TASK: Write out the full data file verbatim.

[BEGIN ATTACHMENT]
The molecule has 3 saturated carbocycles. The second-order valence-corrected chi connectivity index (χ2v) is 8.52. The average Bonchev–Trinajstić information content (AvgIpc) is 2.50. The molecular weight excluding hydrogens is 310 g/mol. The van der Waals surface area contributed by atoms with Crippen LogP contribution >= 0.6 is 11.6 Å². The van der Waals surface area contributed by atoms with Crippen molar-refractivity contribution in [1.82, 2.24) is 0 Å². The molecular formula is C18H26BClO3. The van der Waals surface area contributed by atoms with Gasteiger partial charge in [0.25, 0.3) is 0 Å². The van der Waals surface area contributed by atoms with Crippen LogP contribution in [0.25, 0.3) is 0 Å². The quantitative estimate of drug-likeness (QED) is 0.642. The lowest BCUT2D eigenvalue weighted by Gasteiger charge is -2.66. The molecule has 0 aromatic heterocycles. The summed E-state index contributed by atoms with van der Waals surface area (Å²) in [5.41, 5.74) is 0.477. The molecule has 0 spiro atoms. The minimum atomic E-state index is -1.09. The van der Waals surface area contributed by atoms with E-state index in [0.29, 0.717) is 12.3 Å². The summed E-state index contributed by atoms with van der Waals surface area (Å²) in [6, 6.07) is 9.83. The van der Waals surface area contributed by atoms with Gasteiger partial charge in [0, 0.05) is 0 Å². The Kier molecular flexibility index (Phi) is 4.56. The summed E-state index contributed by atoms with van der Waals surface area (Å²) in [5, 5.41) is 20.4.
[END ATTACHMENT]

The molecule has 3 saturated carbocycles. The second-order valence-corrected chi connectivity index (χ2v) is 8.52. The average Bonchev–Trinajstić information content (AvgIpc) is 2.50. The molecular weight excluding hydrogens is 310 g/mol. The van der Waals surface area contributed by atoms with Crippen LogP contribution >= 0.6 is 11.6 Å². The van der Waals surface area contributed by atoms with Crippen molar-refractivity contribution in [1.82, 2.24) is 0 Å². The molecular formula is C18H26BClO3. The van der Waals surface area contributed by atoms with Gasteiger partial charge in [0.25, 0.3) is 0 Å². The van der Waals surface area contributed by atoms with Crippen LogP contribution in [0.25, 0.3) is 0 Å². The quantitative estimate of drug-likeness (QED) is 0.642. The lowest BCUT2D eigenvalue weighted by Gasteiger charge is -2.66. The molecule has 0 aromatic heterocycles. The summed E-state index contributed by atoms with van der Waals surface area (Å²) in [5.41, 5.74) is 0.477. The molecule has 0 spiro atoms. The minimum atomic E-state index is -1.09. The van der Waals surface area contributed by atoms with E-state index in [0.29, 0.717) is 12.3 Å². The summed E-state index contributed by atoms with van der Waals surface area (Å²) in [6, 6.07) is 9.83. The van der Waals surface area contributed by atoms with Gasteiger partial charge in [0, 0.05) is 0 Å². The Kier molecular flexibility index (Phi) is 4.56. The summed E-state index contributed by atoms with van der Waals surface area (Å²) in [5, 5.41) is 20.4.